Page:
Thursday, August 21, 2008

The uncertain man

Humans are designed to be uncertain. It is a fundamental aspect of our nature (Knight, F.H. (1921) Risk, Uncertainty, and Profit. Boston, MA: Hart, Schaffner & Marx; Houghton Mifflin Company).





Without uncertainty a human being cannot identify a problem to be solved. Michael Ruse gives the example that a caveman sees two tigers walk into a cave and only one come out. He does not know(as he cannot see) if the second tiger is still in the cave, but the operation of his brain tells him that it would be best not to go into the cave (Ruse, (2006) Darwinism and its discontents. New York, NY: Cambridge University Press).

Uncertainty can take many forms in human decision making - but it is the essential ingredient to all decisions, for without uncertainty the decision would already have been made:-



A rational decision is where the uncertainty in a subject is responded to with justification.

So, I would like to pose an interesting question. Genesis 1:27 states, inter alia, "So, God created man in His own image". This is sometimes taken to mean in a likeness sense and sometimes in respect of the mind of man - the creative nature of our species. The implication of the latter interpretation does result in the problem of uncertainty, that is, are we uncertain beings because God is an uncertain being? If so, then God cannot be omniscient as such a state renders all uncertainty void. On the other hand, if God is omniscient then we are not created in his image. Although, this may prove little more than the fallability of biblical text.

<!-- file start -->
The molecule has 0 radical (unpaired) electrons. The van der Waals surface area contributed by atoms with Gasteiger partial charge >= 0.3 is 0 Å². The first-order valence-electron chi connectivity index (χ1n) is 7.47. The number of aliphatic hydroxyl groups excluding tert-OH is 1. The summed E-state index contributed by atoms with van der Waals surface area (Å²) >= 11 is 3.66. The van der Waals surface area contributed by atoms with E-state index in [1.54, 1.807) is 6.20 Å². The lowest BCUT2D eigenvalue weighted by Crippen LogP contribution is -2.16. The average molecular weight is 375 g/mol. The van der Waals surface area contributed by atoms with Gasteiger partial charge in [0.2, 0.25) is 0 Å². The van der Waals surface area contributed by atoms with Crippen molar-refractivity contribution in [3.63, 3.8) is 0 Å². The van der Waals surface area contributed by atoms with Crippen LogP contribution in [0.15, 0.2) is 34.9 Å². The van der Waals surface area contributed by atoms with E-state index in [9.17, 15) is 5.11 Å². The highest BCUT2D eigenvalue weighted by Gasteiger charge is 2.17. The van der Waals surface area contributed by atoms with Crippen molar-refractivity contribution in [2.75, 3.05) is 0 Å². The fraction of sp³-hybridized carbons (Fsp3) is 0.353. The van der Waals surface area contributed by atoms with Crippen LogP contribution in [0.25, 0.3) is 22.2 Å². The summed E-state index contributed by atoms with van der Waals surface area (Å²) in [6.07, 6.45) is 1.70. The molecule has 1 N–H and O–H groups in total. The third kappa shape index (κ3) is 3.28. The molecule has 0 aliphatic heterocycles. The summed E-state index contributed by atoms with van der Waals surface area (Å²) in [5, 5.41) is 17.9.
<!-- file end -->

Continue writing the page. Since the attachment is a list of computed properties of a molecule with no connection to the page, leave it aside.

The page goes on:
In any event, the nature of uncertainty as a central and fundamental quality of human decision making leads us to a far greater problem than God's creation and this is, Gods justice. Biblical (Koranic, Egyptian, Nordic.....) religions have penalties for a failure to be absolutely certain about the existence of the proposed God(/s). How can we make a rational decision about something if our uncertainty in the proposed statement is removed? Clearly we cannot. In order to be a theist, a person must remove their initial uncertainty through an act of faith. Otherwise, the theist must admit that they could be wrong (ie, they have the initial state of uncertainty). Thus, by removing ones uncertainty about a subject - the decision that results is a fait accompli and certainly not rational.

So to any theists out there, think to yourself, could you be wrong?

1 comment:

chris said...

I believe there is a God, and I think I could be wrong all the time. Part of me can't wait to die to find out. I would point out that taking an act of faith need not absolve uncertainty.